How To Calculate Your Restaurant Prime Cost Properly
Robert Baratheon calls it counting coppers (yes I am doing a Game of Thrones reference) and it is the most dreaded part of the business for most restaurant owners. However, it can be the difference between the life and death of your restaurant. So here is a breakdown of what is Prime Cost and how to properly calculate it.
What Is Prime Cost
Prime Cost is the total of your cost of goods sold + the total cost of labour divided by your sales. Here is an example
$20000(COGS) + $17000 (LABOR)
Prime Cost = 57%
What Is COGS The first step to properly knowing your restaurant COGS is to have a proper inventory system in place (more on that in an upcoming blog post) as you need to know what you have in the restaurant, what the restaurant has bought and what the restaurant has sold.
First step is to account for what you have in stock so you need to count all your food, alcohol and non-alcoholic (NAB) products at the beginning of your restaurant fiscal week. (note here - having a system is way more efficient than running excel documents or scratch notes) After you have counted everything and attributed the proper cost of each item as per what you actually pay for them, it will give you a total. For this exercise, let's say that the total is $15000.
The second step is to calculate how much product your restaurant purchased for that same fiscal week. These should be products that are used to create your offerings to your restaurant guests (more on this below). For this exercise, let's say that the total purchases for the restaurant are $10000.
The third step coincides with the first step of the next fiscal week. At the end of the current fiscal week (and beginning of the other), you repeat step 1 in counting your full inventory. For this exercise, let's say that the total is $5000.
Here is how the equation looks:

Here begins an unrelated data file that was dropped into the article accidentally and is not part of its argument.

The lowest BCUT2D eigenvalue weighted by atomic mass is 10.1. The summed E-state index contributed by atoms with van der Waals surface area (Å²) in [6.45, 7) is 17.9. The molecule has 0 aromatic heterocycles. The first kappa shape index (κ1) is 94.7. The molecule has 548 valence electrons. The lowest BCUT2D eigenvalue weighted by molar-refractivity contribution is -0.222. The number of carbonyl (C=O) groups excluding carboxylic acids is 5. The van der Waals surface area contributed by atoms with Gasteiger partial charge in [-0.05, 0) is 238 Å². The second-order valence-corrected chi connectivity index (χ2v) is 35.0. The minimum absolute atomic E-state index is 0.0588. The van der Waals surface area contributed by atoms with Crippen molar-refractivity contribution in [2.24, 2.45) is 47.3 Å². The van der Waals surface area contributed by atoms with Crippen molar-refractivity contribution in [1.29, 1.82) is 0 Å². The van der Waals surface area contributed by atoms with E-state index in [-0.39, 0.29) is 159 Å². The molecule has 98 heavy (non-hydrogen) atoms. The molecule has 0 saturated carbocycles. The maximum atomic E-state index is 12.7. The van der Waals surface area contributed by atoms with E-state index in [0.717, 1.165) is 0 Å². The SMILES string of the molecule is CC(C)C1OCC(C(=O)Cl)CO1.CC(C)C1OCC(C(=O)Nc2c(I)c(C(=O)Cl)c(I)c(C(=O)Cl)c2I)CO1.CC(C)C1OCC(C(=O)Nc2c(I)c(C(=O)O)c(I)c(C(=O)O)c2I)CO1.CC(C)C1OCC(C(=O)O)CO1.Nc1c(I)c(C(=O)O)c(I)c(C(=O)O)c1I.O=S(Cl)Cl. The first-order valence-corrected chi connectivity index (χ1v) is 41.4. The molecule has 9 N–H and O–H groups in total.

$15000 (starting inventory) + $10000 (purchases) = $25000 (total inventory)
$25000(total inventory) - $5000 (ending inventory) = $20000 (COGS)
$20000 (COGS) / $65000 (SALES) = 30.76%
What Are My Labor Costs
Restaurant labor costs are notoriously miscalculated all the time. Most restaurant owners and/or managers forget that there is a cost to running a payroll, benefit contributions, government as well as medical contributions above the pay of the employee.
As a side note here, we recommend to separate your labor costs into 3 lines, front of house (FOH), back of house (BOH) and management/ownership (salaried). This does not change how you calculate labors costs but it does give you a great idea of which part of your restaurant needs work if any.
Here is how the equation looks:
$5000 (management) + $3000 (FOH) + $7000 (BOH) + $1500 (contributions) + $500 (benefits) = $17000 (Total Labor)
$17000 (Total Labor) / $65000 (SALES) = 26.15%
What Is Not Included In Prime Cost
Restaurant Prime Cost does not include any operational costs, capital expenses, renovations, marketing and rent. Those should be kept tracked of as well (new blog post coming on this subject) as it gives you the full picture however, Prime Cost allows you to get a gauge of your restaurant profitability and is usually the one expense that tends to run amok which is why there is so much hype around Prime Costs.
What Is My Target Prime Cost
Conventional industry standards says that a restaurant Prime Cost should be at 60%. We at 8590 and at our Restaurant Consulting Firms encourage restaurant owners and managers to build their strategies, menus, pricing and labor management to reach below 50% costs. (new blog post coming on this subject)
When Should I Calculate Prime Cost
Restaurant Prime Cost should be calculated weekly at a minimum. Some high volume restaurants do it daily in order to keep their targets and goals in line with day to day fluctuations. For most restaurants though, weekly is quite sufficient and allows the management and ownership team to modify the schedule and orders for the upcoming week in order to stay within targets.
A side note here, there are multiple software, apps and companies that offer solutions for each of these steps, there are even one stop solutions available at very reasonable prices. Don't forget, time is worth a lot more than money.